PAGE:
The Emotional Bank Account
“At every party there are two kinds of people – those who want to go home and those who don’t. The trouble is they are usually married to each other.”
These words, written some time ago by an Agony Aunt still ring true today. Couples can seem so unsuitable for each other. If he’s tidy, she’s messy – if she loves the outdoors, he loves watching TV – if she’s a saver, he’s a spender. In fact the more you think about it – it’s amazing that any relationship lasts at all.
Relationships are Peculiar Things
Relationships, in all their guises are peculiar things. For all the common bonds that link us there are dozens more irritants that seem to pull us apart.
I once went to the house of a newly married friend and was confused at the number of empty toilet rolls that littered the bathroom. I jokingly asked her why no-one threw the toilet rolls away and she turned to me with a deadly serious frown and informed me that she was making a stand. “He never puts them in the bin, so why should I?”
Small Things Become Big Things
It amazes me how the small things become the big things, both in life and in relationships. It has been said that familiarity breeds contempt and life seems littered with examples of this. When you start taking things for granted then an air of neglect can set in.
At Christmas my husband found a 10 year old card from me full of lovey-dovey sentiments. In it I spoke of how much I loved him and how much I missed him when he wasn’t around. It was a bit of a shock to re-read it because I suddenly realised how complacent I’d become in my marriage. I’m sure back then I never noticed if the toilet seat was up or down – but now it seems so important and it can set me cursing for hours.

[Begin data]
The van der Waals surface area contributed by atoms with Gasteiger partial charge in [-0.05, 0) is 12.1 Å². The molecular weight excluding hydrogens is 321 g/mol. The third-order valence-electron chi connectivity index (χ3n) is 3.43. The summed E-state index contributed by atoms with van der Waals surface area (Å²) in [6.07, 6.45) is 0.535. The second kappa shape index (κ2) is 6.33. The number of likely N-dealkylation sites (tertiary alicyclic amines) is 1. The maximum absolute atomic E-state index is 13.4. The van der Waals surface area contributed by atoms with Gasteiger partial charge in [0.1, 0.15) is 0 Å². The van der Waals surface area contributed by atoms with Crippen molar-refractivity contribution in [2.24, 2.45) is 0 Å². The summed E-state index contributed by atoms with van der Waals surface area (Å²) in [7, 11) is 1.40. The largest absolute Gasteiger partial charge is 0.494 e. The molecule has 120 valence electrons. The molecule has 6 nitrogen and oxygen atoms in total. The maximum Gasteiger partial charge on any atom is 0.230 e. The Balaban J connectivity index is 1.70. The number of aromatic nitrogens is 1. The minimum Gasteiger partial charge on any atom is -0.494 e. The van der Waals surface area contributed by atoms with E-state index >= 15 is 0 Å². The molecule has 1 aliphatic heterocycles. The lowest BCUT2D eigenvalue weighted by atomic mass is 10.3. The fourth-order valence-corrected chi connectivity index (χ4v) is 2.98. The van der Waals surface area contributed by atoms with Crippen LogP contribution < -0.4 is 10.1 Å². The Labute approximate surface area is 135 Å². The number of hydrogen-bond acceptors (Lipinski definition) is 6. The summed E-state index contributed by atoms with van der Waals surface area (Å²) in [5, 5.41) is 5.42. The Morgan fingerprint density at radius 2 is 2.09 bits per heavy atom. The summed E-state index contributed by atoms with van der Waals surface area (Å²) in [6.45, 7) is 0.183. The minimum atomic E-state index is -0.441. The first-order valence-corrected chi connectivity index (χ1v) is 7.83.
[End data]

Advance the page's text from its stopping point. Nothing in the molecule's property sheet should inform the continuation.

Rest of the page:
The Emotional Bank Account
With my clients I often explain something called the emotional bank account. It’s a very simple idea that can redress imbalance in all your relationships. Bank accounts thrive on small regular deposits and likewise relationships thrive on small regular deposits of love, care and consideration. It’s the constant small things that make the difference.
Equally it’s the continual withdrawals from this emotional bank account that can see you going into the red with your relationships. When I told a client about the emotional bank account she suddenly realised why her 70 hour working weeks weren’t being appreciated by her family. She would often be late home, forget to call her husband, let down her children at the last minute. She was overdrawn in all her accounts at home.
People often use big sweeping gestures to ‘cancel-out’ their neglect. Like the parent who buys a child a huge present to make up for not being around – or the boyfriend who buys a big bunch of flowers after coming home drunk – again. These gestures are usually more about easing guilt rather than addressing the root cause.
Think about ways of making your partner really know you care. Remember it doesn’t have to be an extravagant gift. Words of encouragement and support will go a long way to helping you enjoy the relationship you’re in.